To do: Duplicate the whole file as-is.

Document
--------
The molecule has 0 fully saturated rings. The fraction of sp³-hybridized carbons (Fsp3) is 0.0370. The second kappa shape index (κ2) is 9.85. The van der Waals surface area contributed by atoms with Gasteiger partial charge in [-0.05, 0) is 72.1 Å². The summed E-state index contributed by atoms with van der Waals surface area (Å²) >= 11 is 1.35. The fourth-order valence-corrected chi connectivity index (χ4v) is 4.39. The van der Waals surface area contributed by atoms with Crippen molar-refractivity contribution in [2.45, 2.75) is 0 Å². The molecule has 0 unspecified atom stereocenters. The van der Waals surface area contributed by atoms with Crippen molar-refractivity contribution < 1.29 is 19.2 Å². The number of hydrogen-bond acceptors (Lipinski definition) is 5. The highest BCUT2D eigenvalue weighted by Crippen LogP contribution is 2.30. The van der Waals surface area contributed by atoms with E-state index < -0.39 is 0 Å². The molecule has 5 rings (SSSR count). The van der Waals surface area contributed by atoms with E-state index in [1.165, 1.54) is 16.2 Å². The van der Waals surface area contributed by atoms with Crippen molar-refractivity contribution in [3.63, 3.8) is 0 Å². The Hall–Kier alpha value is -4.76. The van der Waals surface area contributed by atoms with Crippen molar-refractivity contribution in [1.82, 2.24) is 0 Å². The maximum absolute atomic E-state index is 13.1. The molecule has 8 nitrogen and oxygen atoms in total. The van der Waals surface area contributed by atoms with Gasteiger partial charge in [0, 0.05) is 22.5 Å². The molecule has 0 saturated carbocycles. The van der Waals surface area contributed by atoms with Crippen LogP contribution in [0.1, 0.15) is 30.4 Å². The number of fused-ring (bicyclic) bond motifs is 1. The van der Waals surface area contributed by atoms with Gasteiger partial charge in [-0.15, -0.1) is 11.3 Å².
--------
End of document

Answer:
The molecule has 0 fully saturated rings. The fraction of sp³-hybridized carbons (Fsp3) is 0.0370. The second kappa shape index (κ2) is 9.85. The van der Waals surface area contributed by atoms with Gasteiger partial charge in [-0.05, 0) is 72.1 Å². The summed E-state index contributed by atoms with van der Waals surface area (Å²) >= 11 is 1.35. The fourth-order valence-corrected chi connectivity index (χ4v) is 4.39. The van der Waals surface area contributed by atoms with Crippen molar-refractivity contribution in [2.45, 2.75) is 0 Å². The molecule has 0 unspecified atom stereocenters. The van der Waals surface area contributed by atoms with Crippen molar-refractivity contribution < 1.29 is 19.2 Å². The number of hydrogen-bond acceptors (Lipinski definition) is 5. The highest BCUT2D eigenvalue weighted by Crippen LogP contribution is 2.30. The van der Waals surface area contributed by atoms with E-state index < -0.39 is 0 Å². The molecule has 5 rings (SSSR count). The van der Waals surface area contributed by atoms with E-state index in [1.165, 1.54) is 16.2 Å². The van der Waals surface area contributed by atoms with Crippen molar-refractivity contribution in [3.63, 3.8) is 0 Å². The Hall–Kier alpha value is -4.76. The van der Waals surface area contributed by atoms with Crippen molar-refractivity contribution in [1.82, 2.24) is 0 Å². The maximum absolute atomic E-state index is 13.1. The molecule has 8 nitrogen and oxygen atoms in total. The van der Waals surface area contributed by atoms with Gasteiger partial charge in [0, 0.05) is 22.5 Å². The molecule has 0 saturated carbocycles. The van der Waals surface area contributed by atoms with Crippen LogP contribution in [0.1, 0.15) is 30.4 Å². The number of fused-ring (bicyclic) bond motifs is 1. The van der Waals surface area contributed by atoms with Gasteiger partial charge in [-0.15, -0.1) is 11.3 Å².